I don't like Fr. Ryan either. Understand, though, that Fr. Ryan was peritus at Vatican II and was convinced of a very liberal interpretation of Sanctosanctum Concilium. The sun is setting on the 1968 generation, and they're not going to go down without a fight.I wouldn't hate him, though. Think of our discontent as more like British economists thumbing their noses at Merkel and Sarkozy as they try to save the euro. Just as the EU power couple never figured that you can't create a de novo currency union without a fiscal union, The 68ers never realized that fully synthetic liturgy will require constant, and usually dysfunctional, innovation. The revolutionaries will not admit that a radically redesigned, fully vernacularized liturgy has systemic problems in both concept and execution. This reality does not excuse us from doctrinal and dogmatic union with the Church. However, I do think that Catholics can legitimately admit that the liturgical reform has serious disabilities. Get a bilingual new translation missal, or merely download Missale Romanum 2002 on pdf. I use a book reader to read the Latin during Mass. If the priest continuously and unabashedly deviates from the Latin-in-translation, don't go back to that parish. Real-time simul translation (hearing English, reading Latin, critiquing English) isn't really that hard, and actually fun.Fifty years in the history of the Church is proportionally much less than the ten years it took the euro to collapse under the debt of spendthrift nations. The Novus Ordo has a shelf-life, as perhaps the common currency. Fr. Ryan might not live to see the Ordinary Form's integration into the Roman liturgical patrimony and eventual demise. I know we will.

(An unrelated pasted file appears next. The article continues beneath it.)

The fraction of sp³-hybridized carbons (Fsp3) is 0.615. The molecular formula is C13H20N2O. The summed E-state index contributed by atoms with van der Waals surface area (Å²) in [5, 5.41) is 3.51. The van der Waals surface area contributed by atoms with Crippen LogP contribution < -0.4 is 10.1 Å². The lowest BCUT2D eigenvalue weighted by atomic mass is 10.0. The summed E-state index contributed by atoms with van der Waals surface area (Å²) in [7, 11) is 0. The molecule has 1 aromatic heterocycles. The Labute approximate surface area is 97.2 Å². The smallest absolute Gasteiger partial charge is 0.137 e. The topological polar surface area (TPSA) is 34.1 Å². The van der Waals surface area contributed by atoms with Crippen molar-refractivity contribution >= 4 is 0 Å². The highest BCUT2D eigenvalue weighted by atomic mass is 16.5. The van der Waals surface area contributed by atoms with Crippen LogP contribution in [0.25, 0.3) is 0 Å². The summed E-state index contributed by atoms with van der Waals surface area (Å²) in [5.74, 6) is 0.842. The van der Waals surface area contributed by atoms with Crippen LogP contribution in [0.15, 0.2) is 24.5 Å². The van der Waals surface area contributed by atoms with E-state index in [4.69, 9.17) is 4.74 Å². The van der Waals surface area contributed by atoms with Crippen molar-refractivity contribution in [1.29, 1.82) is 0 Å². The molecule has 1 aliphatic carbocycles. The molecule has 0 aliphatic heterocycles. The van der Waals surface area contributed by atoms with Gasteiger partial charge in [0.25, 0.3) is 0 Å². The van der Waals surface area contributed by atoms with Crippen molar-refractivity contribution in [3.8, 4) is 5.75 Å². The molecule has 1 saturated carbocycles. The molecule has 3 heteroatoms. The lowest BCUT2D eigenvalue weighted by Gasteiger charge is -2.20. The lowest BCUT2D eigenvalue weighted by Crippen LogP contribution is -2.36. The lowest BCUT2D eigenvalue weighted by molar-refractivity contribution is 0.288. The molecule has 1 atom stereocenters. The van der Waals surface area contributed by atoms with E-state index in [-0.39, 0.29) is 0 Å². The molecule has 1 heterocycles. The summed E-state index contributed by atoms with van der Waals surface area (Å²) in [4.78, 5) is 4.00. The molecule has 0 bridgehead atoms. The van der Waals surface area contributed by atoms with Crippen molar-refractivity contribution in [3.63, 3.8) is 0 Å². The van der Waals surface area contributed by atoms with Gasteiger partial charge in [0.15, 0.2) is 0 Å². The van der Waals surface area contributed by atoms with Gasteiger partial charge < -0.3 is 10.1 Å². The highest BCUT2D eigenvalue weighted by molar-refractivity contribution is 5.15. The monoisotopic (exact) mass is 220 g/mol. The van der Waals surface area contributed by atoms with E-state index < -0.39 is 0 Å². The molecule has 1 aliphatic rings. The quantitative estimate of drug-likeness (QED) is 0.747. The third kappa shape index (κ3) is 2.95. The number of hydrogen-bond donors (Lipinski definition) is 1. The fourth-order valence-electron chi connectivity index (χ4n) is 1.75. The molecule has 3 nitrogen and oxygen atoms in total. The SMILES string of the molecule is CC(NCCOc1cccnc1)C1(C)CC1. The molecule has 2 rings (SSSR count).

I find nothing to hate about him, although there are quite a few issues I would disagree with him about. Care to elaborate further?